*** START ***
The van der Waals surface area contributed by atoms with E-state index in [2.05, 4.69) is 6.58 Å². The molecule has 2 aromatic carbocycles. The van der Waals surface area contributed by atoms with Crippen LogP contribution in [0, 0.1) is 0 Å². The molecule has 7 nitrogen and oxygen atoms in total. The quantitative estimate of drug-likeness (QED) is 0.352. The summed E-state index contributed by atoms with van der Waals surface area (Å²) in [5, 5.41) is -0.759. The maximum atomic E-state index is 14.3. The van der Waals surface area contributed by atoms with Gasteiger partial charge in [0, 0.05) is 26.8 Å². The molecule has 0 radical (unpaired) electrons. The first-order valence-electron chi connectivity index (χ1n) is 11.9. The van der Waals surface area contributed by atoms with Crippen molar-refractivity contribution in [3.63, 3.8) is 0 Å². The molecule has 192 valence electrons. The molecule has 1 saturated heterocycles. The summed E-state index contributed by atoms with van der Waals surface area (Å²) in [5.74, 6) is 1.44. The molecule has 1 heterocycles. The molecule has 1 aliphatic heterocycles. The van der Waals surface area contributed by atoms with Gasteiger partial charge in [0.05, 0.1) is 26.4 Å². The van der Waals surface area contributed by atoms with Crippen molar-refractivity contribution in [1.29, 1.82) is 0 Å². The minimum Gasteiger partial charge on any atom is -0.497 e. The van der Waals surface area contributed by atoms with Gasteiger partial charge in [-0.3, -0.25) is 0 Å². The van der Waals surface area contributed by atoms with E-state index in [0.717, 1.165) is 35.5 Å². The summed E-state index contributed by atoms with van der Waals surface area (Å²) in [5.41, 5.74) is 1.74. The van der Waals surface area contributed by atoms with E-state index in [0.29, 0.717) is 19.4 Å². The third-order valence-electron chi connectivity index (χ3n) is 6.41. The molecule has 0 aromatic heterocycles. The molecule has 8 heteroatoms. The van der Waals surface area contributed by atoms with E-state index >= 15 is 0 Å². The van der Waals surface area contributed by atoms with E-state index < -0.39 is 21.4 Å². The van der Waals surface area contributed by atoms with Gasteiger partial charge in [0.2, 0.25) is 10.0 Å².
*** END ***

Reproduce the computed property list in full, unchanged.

The van der Waals surface area contributed by atoms with E-state index in [2.05, 4.69) is 6.58 Å². The molecule has 2 aromatic carbocycles. The van der Waals surface area contributed by atoms with Crippen LogP contribution in [0, 0.1) is 0 Å². The molecule has 7 nitrogen and oxygen atoms in total. The quantitative estimate of drug-likeness (QED) is 0.352. The summed E-state index contributed by atoms with van der Waals surface area (Å²) in [5, 5.41) is -0.759. The maximum atomic E-state index is 14.3. The van der Waals surface area contributed by atoms with Gasteiger partial charge in [0, 0.05) is 26.8 Å². The molecule has 0 radical (unpaired) electrons. The first-order valence-electron chi connectivity index (χ1n) is 11.9. The van der Waals surface area contributed by atoms with Crippen molar-refractivity contribution in [3.63, 3.8) is 0 Å². The molecule has 192 valence electrons. The molecule has 1 saturated heterocycles. The summed E-state index contributed by atoms with van der Waals surface area (Å²) in [5.74, 6) is 1.44. The molecule has 1 heterocycles. The molecule has 1 aliphatic heterocycles. The van der Waals surface area contributed by atoms with Gasteiger partial charge in [0.05, 0.1) is 26.4 Å². The van der Waals surface area contributed by atoms with Crippen molar-refractivity contribution in [1.29, 1.82) is 0 Å². The minimum Gasteiger partial charge on any atom is -0.497 e. The van der Waals surface area contributed by atoms with Gasteiger partial charge in [-0.3, -0.25) is 0 Å². The van der Waals surface area contributed by atoms with E-state index in [0.717, 1.165) is 35.5 Å². The summed E-state index contributed by atoms with van der Waals surface area (Å²) in [5.41, 5.74) is 1.74. The van der Waals surface area contributed by atoms with E-state index in [0.29, 0.717) is 19.4 Å². The third-order valence-electron chi connectivity index (χ3n) is 6.41. The molecule has 0 aromatic heterocycles. The molecule has 8 heteroatoms. The van der Waals surface area contributed by atoms with E-state index >= 15 is 0 Å². The van der Waals surface area contributed by atoms with E-state index < -0.39 is 21.4 Å². The van der Waals surface area contributed by atoms with Gasteiger partial charge in [0.2, 0.25) is 10.0 Å².